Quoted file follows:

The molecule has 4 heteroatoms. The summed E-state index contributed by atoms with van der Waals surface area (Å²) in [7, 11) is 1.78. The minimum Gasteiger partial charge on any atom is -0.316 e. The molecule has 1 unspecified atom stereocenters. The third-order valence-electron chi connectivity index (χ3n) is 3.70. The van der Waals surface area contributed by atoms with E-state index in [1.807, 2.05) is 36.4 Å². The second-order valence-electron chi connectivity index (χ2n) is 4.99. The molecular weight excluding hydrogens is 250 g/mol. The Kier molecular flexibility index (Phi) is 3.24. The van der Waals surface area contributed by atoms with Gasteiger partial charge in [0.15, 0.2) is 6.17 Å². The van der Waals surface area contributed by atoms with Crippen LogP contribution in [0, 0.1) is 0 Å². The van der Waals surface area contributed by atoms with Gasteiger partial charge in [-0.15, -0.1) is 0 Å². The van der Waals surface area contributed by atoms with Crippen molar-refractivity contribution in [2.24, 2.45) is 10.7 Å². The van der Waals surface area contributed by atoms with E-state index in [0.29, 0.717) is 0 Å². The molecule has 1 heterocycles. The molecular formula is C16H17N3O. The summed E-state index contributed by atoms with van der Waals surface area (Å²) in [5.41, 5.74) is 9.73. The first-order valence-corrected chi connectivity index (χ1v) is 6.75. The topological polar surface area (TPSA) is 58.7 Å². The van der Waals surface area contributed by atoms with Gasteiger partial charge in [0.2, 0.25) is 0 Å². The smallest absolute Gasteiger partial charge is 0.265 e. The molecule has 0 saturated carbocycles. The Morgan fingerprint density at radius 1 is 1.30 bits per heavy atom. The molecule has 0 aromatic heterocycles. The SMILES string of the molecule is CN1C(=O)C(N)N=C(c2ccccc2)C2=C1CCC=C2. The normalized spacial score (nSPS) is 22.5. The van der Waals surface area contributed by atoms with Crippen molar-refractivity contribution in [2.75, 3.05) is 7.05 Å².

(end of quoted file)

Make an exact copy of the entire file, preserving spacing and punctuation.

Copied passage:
The molecule has 4 heteroatoms. The summed E-state index contributed by atoms with van der Waals surface area (Å²) in [7, 11) is 1.78. The minimum Gasteiger partial charge on any atom is -0.316 e. The molecule has 1 unspecified atom stereocenters. The third-order valence-electron chi connectivity index (χ3n) is 3.70. The van der Waals surface area contributed by atoms with E-state index in [1.807, 2.05) is 36.4 Å². The second-order valence-electron chi connectivity index (χ2n) is 4.99. The molecular weight excluding hydrogens is 250 g/mol. The Kier molecular flexibility index (Phi) is 3.24. The van der Waals surface area contributed by atoms with Gasteiger partial charge in [0.15, 0.2) is 6.17 Å². The van der Waals surface area contributed by atoms with Crippen LogP contribution in [0, 0.1) is 0 Å². The van der Waals surface area contributed by atoms with Gasteiger partial charge in [-0.15, -0.1) is 0 Å². The van der Waals surface area contributed by atoms with Crippen molar-refractivity contribution in [2.24, 2.45) is 10.7 Å². The van der Waals surface area contributed by atoms with E-state index in [0.29, 0.717) is 0 Å². The molecule has 1 heterocycles. The molecular formula is C16H17N3O. The summed E-state index contributed by atoms with van der Waals surface area (Å²) in [5.41, 5.74) is 9.73. The first-order valence-corrected chi connectivity index (χ1v) is 6.75. The topological polar surface area (TPSA) is 58.7 Å². The van der Waals surface area contributed by atoms with Gasteiger partial charge in [0.2, 0.25) is 0 Å². The smallest absolute Gasteiger partial charge is 0.265 e. The molecule has 0 saturated carbocycles. The Morgan fingerprint density at radius 1 is 1.30 bits per heavy atom. The molecule has 0 aromatic heterocycles. The SMILES string of the molecule is CN1C(=O)C(N)N=C(c2ccccc2)C2=C1CCC=C2. The normalized spacial score (nSPS) is 22.5. The van der Waals surface area contributed by atoms with Crippen molar-refractivity contribution in [2.75, 3.05) is 7.05 Å².